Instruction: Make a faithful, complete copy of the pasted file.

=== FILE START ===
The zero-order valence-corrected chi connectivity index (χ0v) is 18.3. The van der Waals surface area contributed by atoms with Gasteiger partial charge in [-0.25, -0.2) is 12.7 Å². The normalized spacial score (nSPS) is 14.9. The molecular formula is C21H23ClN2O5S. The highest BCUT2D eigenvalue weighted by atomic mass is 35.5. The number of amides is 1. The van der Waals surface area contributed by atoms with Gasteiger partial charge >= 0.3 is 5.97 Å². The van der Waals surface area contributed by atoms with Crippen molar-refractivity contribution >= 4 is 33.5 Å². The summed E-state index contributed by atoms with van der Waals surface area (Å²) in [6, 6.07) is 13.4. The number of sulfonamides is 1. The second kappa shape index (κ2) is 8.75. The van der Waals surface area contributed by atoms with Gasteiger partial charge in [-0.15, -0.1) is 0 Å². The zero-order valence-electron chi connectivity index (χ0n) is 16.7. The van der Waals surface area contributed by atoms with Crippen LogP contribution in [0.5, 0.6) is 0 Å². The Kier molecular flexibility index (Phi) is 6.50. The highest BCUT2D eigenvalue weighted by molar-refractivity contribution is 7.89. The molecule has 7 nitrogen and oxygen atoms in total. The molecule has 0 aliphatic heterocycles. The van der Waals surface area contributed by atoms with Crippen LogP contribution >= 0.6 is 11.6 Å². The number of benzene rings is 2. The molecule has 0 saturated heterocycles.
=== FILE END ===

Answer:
The zero-order valence-corrected chi connectivity index (χ0v) is 18.3. The van der Waals surface area contributed by atoms with Gasteiger partial charge in [-0.25, -0.2) is 12.7 Å². The normalized spacial score (nSPS) is 14.9. The molecular formula is C21H23ClN2O5S. The highest BCUT2D eigenvalue weighted by atomic mass is 35.5. The number of amides is 1. The van der Waals surface area contributed by atoms with Gasteiger partial charge >= 0.3 is 5.97 Å². The van der Waals surface area contributed by atoms with Crippen molar-refractivity contribution >= 4 is 33.5 Å². The summed E-state index contributed by atoms with van der Waals surface area (Å²) in [6, 6.07) is 13.4. The number of sulfonamides is 1. The second kappa shape index (κ2) is 8.75. The van der Waals surface area contributed by atoms with Gasteiger partial charge in [-0.15, -0.1) is 0 Å². The zero-order valence-electron chi connectivity index (χ0n) is 16.7. The van der Waals surface area contributed by atoms with Crippen LogP contribution in [0.5, 0.6) is 0 Å². The Kier molecular flexibility index (Phi) is 6.50. The highest BCUT2D eigenvalue weighted by molar-refractivity contribution is 7.89. The molecule has 7 nitrogen and oxygen atoms in total. The molecule has 0 aliphatic heterocycles. The van der Waals surface area contributed by atoms with Crippen LogP contribution >= 0.6 is 11.6 Å². The number of benzene rings is 2. The molecule has 0 saturated heterocycles.